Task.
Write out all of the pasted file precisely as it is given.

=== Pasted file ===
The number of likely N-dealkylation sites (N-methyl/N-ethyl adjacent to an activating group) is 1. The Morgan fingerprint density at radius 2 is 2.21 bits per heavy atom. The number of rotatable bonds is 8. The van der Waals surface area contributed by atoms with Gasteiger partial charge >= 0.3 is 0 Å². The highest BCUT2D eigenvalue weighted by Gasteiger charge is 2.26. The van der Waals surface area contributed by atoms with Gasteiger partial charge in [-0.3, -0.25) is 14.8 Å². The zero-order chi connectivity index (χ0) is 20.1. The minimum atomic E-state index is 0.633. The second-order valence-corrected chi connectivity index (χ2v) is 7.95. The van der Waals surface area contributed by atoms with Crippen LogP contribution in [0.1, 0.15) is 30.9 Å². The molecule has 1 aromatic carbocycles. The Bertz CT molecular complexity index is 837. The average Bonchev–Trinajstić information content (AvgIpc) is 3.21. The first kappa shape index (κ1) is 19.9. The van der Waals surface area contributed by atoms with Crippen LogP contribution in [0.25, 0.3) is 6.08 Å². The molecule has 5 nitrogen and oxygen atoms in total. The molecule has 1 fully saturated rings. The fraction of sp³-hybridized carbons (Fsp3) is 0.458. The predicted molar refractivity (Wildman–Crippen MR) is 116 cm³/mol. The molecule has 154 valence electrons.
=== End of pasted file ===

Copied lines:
The number of likely N-dealkylation sites (N-methyl/N-ethyl adjacent to an activating group) is 1. The Morgan fingerprint density at radius 2 is 2.21 bits per heavy atom. The number of rotatable bonds is 8. The van der Waals surface area contributed by atoms with Gasteiger partial charge >= 0.3 is 0 Å². The highest BCUT2D eigenvalue weighted by Gasteiger charge is 2.26. The van der Waals surface area contributed by atoms with Gasteiger partial charge in [-0.3, -0.25) is 14.8 Å². The zero-order chi connectivity index (χ0) is 20.1. The minimum atomic E-state index is 0.633. The second-order valence-corrected chi connectivity index (χ2v) is 7.95. The van der Waals surface area contributed by atoms with Crippen LogP contribution in [0.1, 0.15) is 30.9 Å². The molecule has 1 aromatic carbocycles. The Bertz CT molecular complexity index is 837. The average Bonchev–Trinajstić information content (AvgIpc) is 3.21. The first kappa shape index (κ1) is 19.9. The van der Waals surface area contributed by atoms with Crippen LogP contribution in [0.25, 0.3) is 6.08 Å². The molecule has 5 nitrogen and oxygen atoms in total. The molecule has 1 fully saturated rings. The fraction of sp³-hybridized carbons (Fsp3) is 0.458. The predicted molar refractivity (Wildman–Crippen MR) is 116 cm³/mol. The molecule has 154 valence electrons.